Which do you think is more profitable? Creating a business from scratch and then selling it, or buying an established business and then selling it? Previously, we discussed knowing when it is the right time to sell your business. If you aim to transform your wealth and life, your main goal should be to create capital events.
The traditional method of thinking has been that one should launch a business from the ground up, making all the key hires and implementing all the processes that make a business attractive to future buyers. Then, after many years, sometimes after several decades, you sell that business for a big payday. Rather than having one goal of a big capital event right at the end of your career, you should have multiple mini-capital events throughout your career.
A capital event simply means selling a company and its assets to make a profit. You don’t generate wealth running businesses. You generate wealth when you sell them. You need to create these capital events often.
Setting Yourself up for Success
Entrepreneurs aren’t particularly well-prepared for selling businesses. It probably took you years to hone the skill of how you sell your products to customers. The same thing is true when it comes to selling a company. I know you have a three- to five-year plan to sell your business, but trust me, it won’t be three to five years. It never is. So, if you wait fifty years and then try to sell your company, you will have zero experience in selling a company. The first time you sell a company, you’ll learn loads of lessons about how difficult it is to find the buyer and get the deal closed. Invariably, people aren’t successful the first time they do something.
So rather than having all your eggs in a basket that’s extremely high-risk because you don’t have the skillset, why not hone your skillset? Why not learn how to sell businesses?
On the flip side, if you are going to do a start-up every time, you basically waste three years while you’re coming up with names, creating logos, and trying to get your first customer. Like Sisyphus, you will be perpetually pushing a massive rock up a hill. Then you have a period when you can actually build the business and make some money. Then you could sell it. If you’re really good at selling, you’re probably into a five- to ten-year cycle to sell a business.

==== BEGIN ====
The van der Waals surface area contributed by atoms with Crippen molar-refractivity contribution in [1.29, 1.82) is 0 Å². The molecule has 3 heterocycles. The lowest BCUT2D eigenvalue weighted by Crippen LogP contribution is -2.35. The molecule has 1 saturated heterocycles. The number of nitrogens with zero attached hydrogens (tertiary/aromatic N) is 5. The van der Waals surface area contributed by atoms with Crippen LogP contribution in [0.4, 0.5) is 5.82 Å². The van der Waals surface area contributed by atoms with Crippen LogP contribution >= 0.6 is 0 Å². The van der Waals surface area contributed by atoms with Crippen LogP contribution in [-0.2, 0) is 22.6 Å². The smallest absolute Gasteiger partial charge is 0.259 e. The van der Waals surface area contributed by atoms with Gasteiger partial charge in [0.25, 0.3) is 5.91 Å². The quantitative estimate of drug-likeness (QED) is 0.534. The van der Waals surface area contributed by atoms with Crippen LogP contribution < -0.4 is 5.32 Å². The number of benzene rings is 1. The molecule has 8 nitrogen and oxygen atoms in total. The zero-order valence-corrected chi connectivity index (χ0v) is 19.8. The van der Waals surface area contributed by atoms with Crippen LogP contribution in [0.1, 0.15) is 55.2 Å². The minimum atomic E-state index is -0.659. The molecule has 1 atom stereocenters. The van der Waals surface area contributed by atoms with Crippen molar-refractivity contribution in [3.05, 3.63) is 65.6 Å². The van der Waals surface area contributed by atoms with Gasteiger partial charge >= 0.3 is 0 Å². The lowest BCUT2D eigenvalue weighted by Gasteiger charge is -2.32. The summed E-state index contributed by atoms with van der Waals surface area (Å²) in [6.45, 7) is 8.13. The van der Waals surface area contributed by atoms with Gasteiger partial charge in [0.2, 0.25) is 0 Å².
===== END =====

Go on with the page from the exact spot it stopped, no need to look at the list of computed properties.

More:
If you buy a business that’s already pushed the rock up the hill, and now the rock is just gently rolling down the other side, you can do a lot more of these deals. In fact, you can do several a year by buying a business that is already established, making it look much better, and then selling it again.
Capital Events vs. Income
Income is just what you spend. In fact, if you are like most ambitious people, income is probably about 20% less than you spend. Oscar Wilde said that somebody who lived within their means lacked imagination: your lifestyle always adjusts to your income, and you don’t really make any steps forward from a wealth perspective. But when you have a capital event, you can use the capital to generate passive income through investment. You can then start to live on the income from your investment. That means you can now invest all your income.
This is quite different from the advice of most of the books and wealth advisers out there. Most advice is designed around typical employees and having multiple pots. You have one pot for a rainy day, one pot for emergencies, another that you never touch, and a pot that you can touch—all this kind of nonsense. They advise you to save 10% or 15% or 20% of your income, and if you do that, you know you’ll have a million dollars saved by the time you’re 192 years old. I would personally prefer to enjoy my wealth well before my 150th birthday.
So, what percentage of your income should you be saving? You should be saving 100% of your income. The only way you can save 100% of your income is if you’re able to live off the income from your investments.
So, by creating these capital events, you can then deploy this capital into passive investments—real passive investments, not the ones you see advertised on the internet—and use this passive income to live on.
Tim Ferriss, in The 4-Hour Work Week, talked about mini-retirements and taking three to four-month sabbaticals, where you re-energize, re-engage, do something completely different, and then come back and smash your business for a few months. I look at it more from a capital and finance perspective, which is about mini-capital events. You can build the wealth that gives you comfort and control over your finances and puts you in a powerful position.
So, the right time to sell the business is now because you’ll create that capital event that takes all the pressure off. It’s a way for you to grow personally. This provides a much better lifestyle and more security, and financial security leads to making better decisions.
My next blog will be a case study on a Harbour Clubber named Paul. We’ll take a look at how he structured one of his many deals and the lessons he learned along the way—including how not to write a will. Come back next time to learn more from him. Until then, if you would like to find out more about capital events and other key strategies and tactics, pick up a copy of my book, Go Do Deals.
This article was originally published here: https://www.jeremyharbour.com/profiting-from-mini-capital-events/